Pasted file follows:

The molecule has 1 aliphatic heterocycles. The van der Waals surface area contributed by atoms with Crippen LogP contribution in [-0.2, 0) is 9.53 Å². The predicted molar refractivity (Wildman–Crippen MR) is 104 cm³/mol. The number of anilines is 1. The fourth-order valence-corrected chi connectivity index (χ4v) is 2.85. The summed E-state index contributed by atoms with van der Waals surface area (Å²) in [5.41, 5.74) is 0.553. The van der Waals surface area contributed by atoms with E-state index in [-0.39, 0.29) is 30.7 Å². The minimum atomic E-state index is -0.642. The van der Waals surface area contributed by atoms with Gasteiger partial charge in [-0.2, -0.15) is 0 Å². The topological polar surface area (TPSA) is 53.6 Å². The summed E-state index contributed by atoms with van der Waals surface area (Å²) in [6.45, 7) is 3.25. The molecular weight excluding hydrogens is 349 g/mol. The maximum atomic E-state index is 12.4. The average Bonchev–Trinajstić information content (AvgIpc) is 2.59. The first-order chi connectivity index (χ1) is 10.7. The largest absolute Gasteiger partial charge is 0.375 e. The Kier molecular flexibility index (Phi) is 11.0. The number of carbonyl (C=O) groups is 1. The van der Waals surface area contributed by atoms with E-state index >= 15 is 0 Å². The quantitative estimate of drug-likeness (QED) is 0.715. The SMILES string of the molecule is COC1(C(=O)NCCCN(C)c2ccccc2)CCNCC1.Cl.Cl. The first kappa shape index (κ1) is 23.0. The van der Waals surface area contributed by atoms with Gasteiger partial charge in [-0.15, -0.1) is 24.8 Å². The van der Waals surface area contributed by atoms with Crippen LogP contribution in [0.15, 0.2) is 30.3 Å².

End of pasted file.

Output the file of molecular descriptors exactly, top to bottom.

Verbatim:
The molecule has 1 aliphatic heterocycles. The van der Waals surface area contributed by atoms with Crippen LogP contribution in [-0.2, 0) is 9.53 Å². The predicted molar refractivity (Wildman–Crippen MR) is 104 cm³/mol. The number of anilines is 1. The fourth-order valence-corrected chi connectivity index (χ4v) is 2.85. The summed E-state index contributed by atoms with van der Waals surface area (Å²) in [5.41, 5.74) is 0.553. The van der Waals surface area contributed by atoms with E-state index in [-0.39, 0.29) is 30.7 Å². The minimum atomic E-state index is -0.642. The van der Waals surface area contributed by atoms with Gasteiger partial charge in [-0.2, -0.15) is 0 Å². The topological polar surface area (TPSA) is 53.6 Å². The summed E-state index contributed by atoms with van der Waals surface area (Å²) in [6.45, 7) is 3.25. The molecular weight excluding hydrogens is 349 g/mol. The maximum atomic E-state index is 12.4. The average Bonchev–Trinajstić information content (AvgIpc) is 2.59. The first-order chi connectivity index (χ1) is 10.7. The largest absolute Gasteiger partial charge is 0.375 e. The Kier molecular flexibility index (Phi) is 11.0. The number of carbonyl (C=O) groups is 1. The van der Waals surface area contributed by atoms with E-state index >= 15 is 0 Å². The quantitative estimate of drug-likeness (QED) is 0.715. The SMILES string of the molecule is COC1(C(=O)NCCCN(C)c2ccccc2)CCNCC1.Cl.Cl. The first kappa shape index (κ1) is 23.0. The van der Waals surface area contributed by atoms with Gasteiger partial charge in [-0.15, -0.1) is 24.8 Å². The van der Waals surface area contributed by atoms with Crippen LogP contribution in [0.15, 0.2) is 30.3 Å².